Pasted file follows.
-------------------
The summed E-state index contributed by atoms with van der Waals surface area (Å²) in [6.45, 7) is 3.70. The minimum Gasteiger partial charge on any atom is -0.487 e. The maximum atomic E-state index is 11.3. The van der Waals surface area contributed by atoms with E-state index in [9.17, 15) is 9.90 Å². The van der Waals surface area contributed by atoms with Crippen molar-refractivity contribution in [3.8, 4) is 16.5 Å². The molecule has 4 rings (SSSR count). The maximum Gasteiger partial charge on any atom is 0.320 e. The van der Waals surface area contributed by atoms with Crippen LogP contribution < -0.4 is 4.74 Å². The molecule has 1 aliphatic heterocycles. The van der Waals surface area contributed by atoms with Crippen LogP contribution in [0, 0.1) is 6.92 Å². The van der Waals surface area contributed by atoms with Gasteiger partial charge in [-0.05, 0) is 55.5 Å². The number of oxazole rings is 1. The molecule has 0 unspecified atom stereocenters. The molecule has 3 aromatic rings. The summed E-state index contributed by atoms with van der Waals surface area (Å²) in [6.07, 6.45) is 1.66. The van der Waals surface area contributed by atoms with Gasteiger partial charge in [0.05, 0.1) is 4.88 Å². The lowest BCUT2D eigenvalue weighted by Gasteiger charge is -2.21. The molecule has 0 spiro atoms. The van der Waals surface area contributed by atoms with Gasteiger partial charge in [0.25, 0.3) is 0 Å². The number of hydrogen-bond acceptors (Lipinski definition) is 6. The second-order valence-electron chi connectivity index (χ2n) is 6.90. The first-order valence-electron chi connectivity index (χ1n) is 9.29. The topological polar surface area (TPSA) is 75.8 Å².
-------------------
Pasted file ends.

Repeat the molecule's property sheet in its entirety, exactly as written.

The summed E-state index contributed by atoms with van der Waals surface area (Å²) in [6.45, 7) is 3.70. The minimum Gasteiger partial charge on any atom is -0.487 e. The maximum atomic E-state index is 11.3. The van der Waals surface area contributed by atoms with E-state index in [9.17, 15) is 9.90 Å². The van der Waals surface area contributed by atoms with Crippen molar-refractivity contribution in [3.8, 4) is 16.5 Å². The molecule has 4 rings (SSSR count). The maximum Gasteiger partial charge on any atom is 0.320 e. The van der Waals surface area contributed by atoms with Crippen LogP contribution < -0.4 is 4.74 Å². The molecule has 1 aliphatic heterocycles. The van der Waals surface area contributed by atoms with Crippen LogP contribution in [0, 0.1) is 6.92 Å². The van der Waals surface area contributed by atoms with Gasteiger partial charge in [-0.05, 0) is 55.5 Å². The number of oxazole rings is 1. The molecule has 0 unspecified atom stereocenters. The molecule has 3 aromatic rings. The summed E-state index contributed by atoms with van der Waals surface area (Å²) in [6.07, 6.45) is 1.66. The van der Waals surface area contributed by atoms with Gasteiger partial charge in [0.05, 0.1) is 4.88 Å². The lowest BCUT2D eigenvalue weighted by Gasteiger charge is -2.21. The molecule has 0 spiro atoms. The van der Waals surface area contributed by atoms with Gasteiger partial charge in [0.25, 0.3) is 0 Å². The number of hydrogen-bond acceptors (Lipinski definition) is 6. The second-order valence-electron chi connectivity index (χ2n) is 6.90. The first-order valence-electron chi connectivity index (χ1n) is 9.29. The topological polar surface area (TPSA) is 75.8 Å².